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CAPITAL IDEAS: You don’t know what you don’t know—Get more from your financial advisor with 50+ questions asked by high earners

I’ve learned that if you have a question about something, you’re not the only one. But sometimes you don’t know how to articulate that question, or which question to start with. That was trig for me. For you, it might be investing and retirement planning.

I am humbled that some readers of Capital Ideas are financial advisors looking for investment advice to offer their clients. As some readers know, I am an owner of Berkshire Money Management. You may wonder why I’m giving away business secrets to my competitors. Well, other financial advisors are only “competition” in a friendly way. The Chiefs and the Eagles both played to win, but wanting to win is just part of the love of the game. And the game is making sure families don’t run out of money in retirement.

I want to help financial advisors help more clients by letting them in on a marketing secret: Snappy Kraken. Snappy Kraken is “an automated growth program that combines content, technology, and education to help financial advisors expand their market share while simultaneously delivering higher quality experiences for your existing clients.” And, no, this is not a paid endorsement.

Snappy Kraken recently conducted a survey of 800 American investors with income of $200,000 to $500,000 per year to learn more about their bear market and recession fears. The report is for my financial advisor colleagues. The investors’ replies (below; modified for clarity and format) are for readers with questions or concerns about their own investments.

Do you have questions about your financial health?

In high school, I thought I was smarter than I was. I got straight A’s, so I wasn’t academically challenged. But there’s a big difference between knowledge and wisdom. I thought I was smart enough to take trigonometry at the same time as algebra. I figured I’d just read ahead in my algebra book and get A’s in trig. Ugh. It was such a bad idea. I was lost. The teacher was excellent; it was all my fault. And when she asked, “Does anyone have any questions?” I kept my hand down. Not because I was embarrassed; I was so lost I didn’t even know what question to ask.

I’ve learned that if you have a question about something, you’re not the only one. But sometimes you don’t know how to articulate that question, or which question to start with. That was trig for me. For you, it might be investing and retirement planning. I suspect that some of the fears, thoughts, and considerations in the “raw data” are the same as yours.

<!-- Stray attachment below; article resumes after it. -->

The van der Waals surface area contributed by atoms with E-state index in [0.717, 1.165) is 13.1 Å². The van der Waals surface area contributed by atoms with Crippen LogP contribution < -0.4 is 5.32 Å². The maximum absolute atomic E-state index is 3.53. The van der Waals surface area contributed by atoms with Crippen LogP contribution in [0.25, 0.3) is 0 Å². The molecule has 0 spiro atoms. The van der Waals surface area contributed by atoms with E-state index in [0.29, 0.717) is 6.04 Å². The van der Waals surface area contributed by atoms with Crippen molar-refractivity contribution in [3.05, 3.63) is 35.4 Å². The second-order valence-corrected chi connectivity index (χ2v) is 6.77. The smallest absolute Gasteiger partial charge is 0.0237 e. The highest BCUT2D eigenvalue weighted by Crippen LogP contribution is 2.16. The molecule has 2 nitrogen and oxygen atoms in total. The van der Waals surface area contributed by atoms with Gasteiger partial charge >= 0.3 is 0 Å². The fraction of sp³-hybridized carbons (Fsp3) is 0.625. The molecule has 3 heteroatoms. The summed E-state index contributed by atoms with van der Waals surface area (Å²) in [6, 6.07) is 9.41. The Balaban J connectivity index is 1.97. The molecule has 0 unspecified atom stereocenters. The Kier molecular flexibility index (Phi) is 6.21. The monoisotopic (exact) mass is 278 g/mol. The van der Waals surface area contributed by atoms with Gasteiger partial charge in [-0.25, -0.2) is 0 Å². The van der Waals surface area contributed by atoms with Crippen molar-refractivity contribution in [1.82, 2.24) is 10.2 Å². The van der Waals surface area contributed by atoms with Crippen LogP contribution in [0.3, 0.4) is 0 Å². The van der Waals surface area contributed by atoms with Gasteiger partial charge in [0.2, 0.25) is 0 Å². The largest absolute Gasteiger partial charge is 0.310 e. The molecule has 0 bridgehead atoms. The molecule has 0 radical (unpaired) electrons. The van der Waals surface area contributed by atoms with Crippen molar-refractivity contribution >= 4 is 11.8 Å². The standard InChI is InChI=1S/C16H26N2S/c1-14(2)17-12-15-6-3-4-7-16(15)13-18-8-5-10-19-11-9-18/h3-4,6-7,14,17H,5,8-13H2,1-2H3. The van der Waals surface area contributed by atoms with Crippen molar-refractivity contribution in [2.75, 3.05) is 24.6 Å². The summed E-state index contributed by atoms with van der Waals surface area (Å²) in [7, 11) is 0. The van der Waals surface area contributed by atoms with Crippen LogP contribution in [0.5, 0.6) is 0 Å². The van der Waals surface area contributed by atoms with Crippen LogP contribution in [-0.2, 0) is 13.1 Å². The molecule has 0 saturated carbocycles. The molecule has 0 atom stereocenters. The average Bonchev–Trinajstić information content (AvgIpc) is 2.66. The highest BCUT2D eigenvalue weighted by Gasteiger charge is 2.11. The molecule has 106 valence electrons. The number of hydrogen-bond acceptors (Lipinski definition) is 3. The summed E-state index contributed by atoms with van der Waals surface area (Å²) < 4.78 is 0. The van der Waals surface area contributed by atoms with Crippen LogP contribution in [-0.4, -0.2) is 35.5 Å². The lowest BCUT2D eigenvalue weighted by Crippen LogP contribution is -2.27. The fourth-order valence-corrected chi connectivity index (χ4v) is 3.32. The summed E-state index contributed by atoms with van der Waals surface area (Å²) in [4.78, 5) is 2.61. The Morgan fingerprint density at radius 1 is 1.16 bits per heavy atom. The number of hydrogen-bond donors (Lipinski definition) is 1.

I am presenting a sample of the respondents’ replies so you can recognize your specific questions and concerns. If you do see some, feel free to forward this column to your financial advisor. I’m willing to bet she’s already addressed them for many of her clients. You and your financial advisor can address the issues, improve your plan, and make you feel more comfortable about the possibility of a successful retirement.

Describe three thoughts you have when the news announces a recession is coming.

  • Is it overhyped?
  • Oh crap! What will happen to my investments?
  • Part of me is nervous, but the other part is good because prices need to come down. How do both affect us now and later in life?
  • Am I in a position to buy beaten-down stocks. Will the recession be short-lived?

In past recessions, what investment-specific strategies have you used?

  • Should we stay the course if my investment tank on paper?
  • Can I move from stocks and real estate into tax-free bonds?

What would you like to know about investment-specific strategies to help you during a recession?

  • What are those tax strategies?
  • Is there really anything I can do to preserve 401(k) investments?
  • Can I count on my advisor to protect me as much as possible?
  • Where do I even begin?
  • How to pay less taxes on my earnings?